Today is February 6, the 62nd anniversary of the Munich Air Disaster.
How supporters choose to remember or memorialise it is their own business. For many, though, the photograph above is the one to get lost in. It’s the most famous. It shows Manchester United’s 1958 side deep in Tito’s Yugoslavia, pictured together for the very last time.
There they are, young, alive and brilliant, with those specks of snow and ice around them on the pitch, harbingers of tomorrow's doom.
The day before, the United squad had had dinner at The Majestic Hotel and walked the streets of Belgrade to watch an English film at a local cinema. These weren’t today’s millionaires, but still young, bright-eyed players high on life and excited for their futures.
Eddie Colman crooned Sinatra’s Come Fly With Me, which had been released the month before. Albert Scanlon had talked about the newest Marilyn Monroe film and, among the propaganda posters and the occasional tank, that would have been a strange kind of culture clash. Boys with the whole world at their feet, skipping between the symbols of oppression.
The next day, they would leave the bowels of the JNA Stadium and run out onto a frozen pitch in the winter sunshine. When the photograph was taken, they would still have been carrying Busby’s final, calming words.
“There are no terrors out there for you boys now.”
United were protecting a 2-1 lead from the first leg and, with goals from Denis Viollet and two from Bobby Charlton, they appeared to put the tie beyond Red Star inside 31 first-half minutes. Back came the Yugoslavians though, erasing that deficit in the quarter of an hour after half-time. Bora Kostic scored twice, Lazar Tasic beat Harry Gregg from the penalty spot. United held on, though. There had been terrors, but they'd been survived.
That night, both sets of players dined together. Afterwards, Busby relaxed a curfew and allowed his players out for an hour. Denis Viollet would drink with journalist and former Manchester City goalkeeper Frank Swift in the hotel bar. Roger Byrne, Bill Foulkes and Albert Scanlon would head to the British embassy’s staff club. Duncan Edwards and Tommy Taylor would drift out into the Belgrade night, eventually finding a bar stool alongside Red Star midfielder Dragoslav Sekularac.
And then, the end. The slush, the snow on the wings, the Football League's deadline and the third attempt at takeoff. Then, the headlines.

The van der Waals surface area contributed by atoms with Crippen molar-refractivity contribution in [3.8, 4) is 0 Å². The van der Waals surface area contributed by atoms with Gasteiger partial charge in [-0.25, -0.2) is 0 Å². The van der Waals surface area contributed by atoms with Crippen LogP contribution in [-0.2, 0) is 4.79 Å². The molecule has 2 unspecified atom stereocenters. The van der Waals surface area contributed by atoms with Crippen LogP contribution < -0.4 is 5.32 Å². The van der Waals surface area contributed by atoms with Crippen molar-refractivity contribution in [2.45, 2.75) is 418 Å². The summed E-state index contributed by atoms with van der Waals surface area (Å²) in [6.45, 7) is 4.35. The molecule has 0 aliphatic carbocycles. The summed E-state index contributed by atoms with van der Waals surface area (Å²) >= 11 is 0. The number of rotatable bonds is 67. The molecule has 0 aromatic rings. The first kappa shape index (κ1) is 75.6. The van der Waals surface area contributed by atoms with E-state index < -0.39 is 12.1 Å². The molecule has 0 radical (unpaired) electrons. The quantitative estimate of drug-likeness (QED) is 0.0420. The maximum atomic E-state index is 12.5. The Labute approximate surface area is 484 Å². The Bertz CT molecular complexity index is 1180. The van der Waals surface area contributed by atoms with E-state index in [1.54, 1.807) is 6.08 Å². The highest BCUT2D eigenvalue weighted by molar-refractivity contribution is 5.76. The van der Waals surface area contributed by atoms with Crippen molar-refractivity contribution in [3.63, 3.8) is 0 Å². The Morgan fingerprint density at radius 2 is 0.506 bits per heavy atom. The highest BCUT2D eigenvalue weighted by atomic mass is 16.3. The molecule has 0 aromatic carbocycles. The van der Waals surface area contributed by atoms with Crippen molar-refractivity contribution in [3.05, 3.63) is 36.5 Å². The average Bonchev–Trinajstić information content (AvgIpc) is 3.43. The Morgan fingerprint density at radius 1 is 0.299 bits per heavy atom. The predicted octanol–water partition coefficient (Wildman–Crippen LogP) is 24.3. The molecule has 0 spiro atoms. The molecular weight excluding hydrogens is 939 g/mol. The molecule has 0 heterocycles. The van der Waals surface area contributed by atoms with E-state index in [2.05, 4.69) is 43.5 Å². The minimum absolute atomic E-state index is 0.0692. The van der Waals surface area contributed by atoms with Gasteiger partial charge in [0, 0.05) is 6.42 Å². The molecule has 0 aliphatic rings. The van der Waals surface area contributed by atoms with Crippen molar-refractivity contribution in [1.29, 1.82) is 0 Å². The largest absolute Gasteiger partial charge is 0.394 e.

In The Footballer Who Could Fly, Duncan Hamilton wrote of his father remembering the news filtering down into the pits and then men emerging up into the light to drink silently, feeling that to enjoy themselves in any way on that day would have been wrong. It's doesn't reflect well on the modern world to know that, today, that kind of respect is very rarely seen.
There’s a rich library of images documenting those days and weeks after the crash. The sight of Bill Foulkes leading United out again at Old Trafford just 12 days later is deeply affecting and there are many others which convey the literal destruction. The wreckage of the mangled Elizabethan aircraft is hard to bear, so too the pictures of a gravely ill Busby, tented inside his hospital bed. In another, Foulkes and Gregg appear concerned but hopeful, shown looking down on a hospital bed which Edwards would sadly never leave. It’s all dreadful, no matter where you look.
Maybe the most upsetting written account appears in Patrick Barclay’s biography of Sir Matt Busby, The Man Who Made A Football Club:
‘Tommy Taylor would not marry Norma Curtis. Nor continue his rise to international stardom alongside Edwards and Roger Byrne at the World Cup.
Over were the career and carefree life of David Pegg.
The third of the Yorkshire pals, Mark Jones, would never again see his beloved June or toddler Gary. Never see or hold the daughter June would name Lynn. Never again set off across the fields with his faithful dog, who would be adopted by his brother Rick but die within a year.
Nor tend his birds; June advertised for new homes for them, causing a queue of children outside her house in Kings Road.’
Barclay’s account of the crash is so well-researched and vivid. It's brilliant but terribly harrowing for its detail. But those human stories are arguably worse, though. They’re upsettingly ordinary in a way which washes the tragedy of its historical gloss.
So perhaps the final line-up in Belgrade is Munich at its gentlest. To look at them there is to know terrible things. Their fate, of course, but also the aftermath: Gladstone Edwards taking a job in Dudley Cemetery to remain close to his son. Roger Byrne never getting to learn that his wife, Joy, was pregnant with the couple’s first child.
But the image’s dull sepia still possesses a quiet spirit. To look at it is to remember how Gregg went back and how he saved Vera and Vesna Lukic. It's to know that Charlton, Busby and Foulkes would all recover to lift the European Cup 10 years later, and that, really, there is a place where they and their fallen team-mates can live forever, side-by-side.
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